Folk – Folk music as collaborative artistry. (Theatre Review)

Folk

Ensemble Theatre

3 May – 1 June. You can grab your tickets here.

Images: Phil Erbacher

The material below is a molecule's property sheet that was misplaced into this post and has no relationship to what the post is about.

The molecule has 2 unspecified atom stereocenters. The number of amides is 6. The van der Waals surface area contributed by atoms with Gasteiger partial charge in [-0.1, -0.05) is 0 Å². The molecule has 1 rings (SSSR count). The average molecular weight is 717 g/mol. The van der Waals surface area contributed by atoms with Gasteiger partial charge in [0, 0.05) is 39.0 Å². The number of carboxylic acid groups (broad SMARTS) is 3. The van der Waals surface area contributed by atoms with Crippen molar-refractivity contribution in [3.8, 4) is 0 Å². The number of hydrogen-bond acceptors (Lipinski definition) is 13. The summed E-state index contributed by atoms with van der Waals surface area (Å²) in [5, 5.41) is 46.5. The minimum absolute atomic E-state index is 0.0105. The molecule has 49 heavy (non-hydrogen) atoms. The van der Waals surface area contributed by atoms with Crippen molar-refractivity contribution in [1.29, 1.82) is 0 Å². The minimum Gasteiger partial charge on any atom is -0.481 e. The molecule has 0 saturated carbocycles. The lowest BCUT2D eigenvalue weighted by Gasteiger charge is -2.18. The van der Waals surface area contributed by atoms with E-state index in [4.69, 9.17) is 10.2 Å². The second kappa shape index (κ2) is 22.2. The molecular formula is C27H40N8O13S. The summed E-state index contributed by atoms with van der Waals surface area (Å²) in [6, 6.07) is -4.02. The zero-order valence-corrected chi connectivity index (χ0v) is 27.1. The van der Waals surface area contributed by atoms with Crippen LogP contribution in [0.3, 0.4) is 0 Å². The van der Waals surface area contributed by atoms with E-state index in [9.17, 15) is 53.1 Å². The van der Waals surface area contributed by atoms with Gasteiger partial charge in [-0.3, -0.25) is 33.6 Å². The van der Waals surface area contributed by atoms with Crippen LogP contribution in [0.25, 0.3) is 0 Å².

Using a framework of modern-day Kitchen Sink Realism, Folk has the ability to take a simple tale and stack it by remaining true to those it seeks to represent. On the surface we have three misfits bonded by a love of folk music, but this love exceeds the clunky definitions of what folk music might be. For Tom Wells the spirit and power of folk music lies (like theatre) in its collaborative aspects. This stands directly against the mythology of ‘the lone musical genius’ and seeks to understand music and how it is played as a contribution to systemic and ecological perspectives that offer a contextual perspective for creativity. In the play Folk, this contextual perspective suggests music as a healing agent. This idea dispels the notion that a creative person necessarily stands in an adversarial relationship with their environment, or that they are ‘only about the music.’ Folk music finds its essence in community and the sociopolitical context of that communities’ history. It is, therefore a refusal of a ‘generic’ understanding of creativity. Music is unashamedly used in the play Folk as a device for memory, connection, forgetting, mourning, celebration, homage, and above all, cementing friendships and unification. Ironically its powers are wielded by the least accomplished but most appreciative individual in the room, Sister Winnie (Genevieve Lemon). However, as a Catholic Nun, Sister Winnie evokes the spiritual power of creativity as used by the church, not as a veneration of the talented, but as a connective tool via a universal honouring a deity.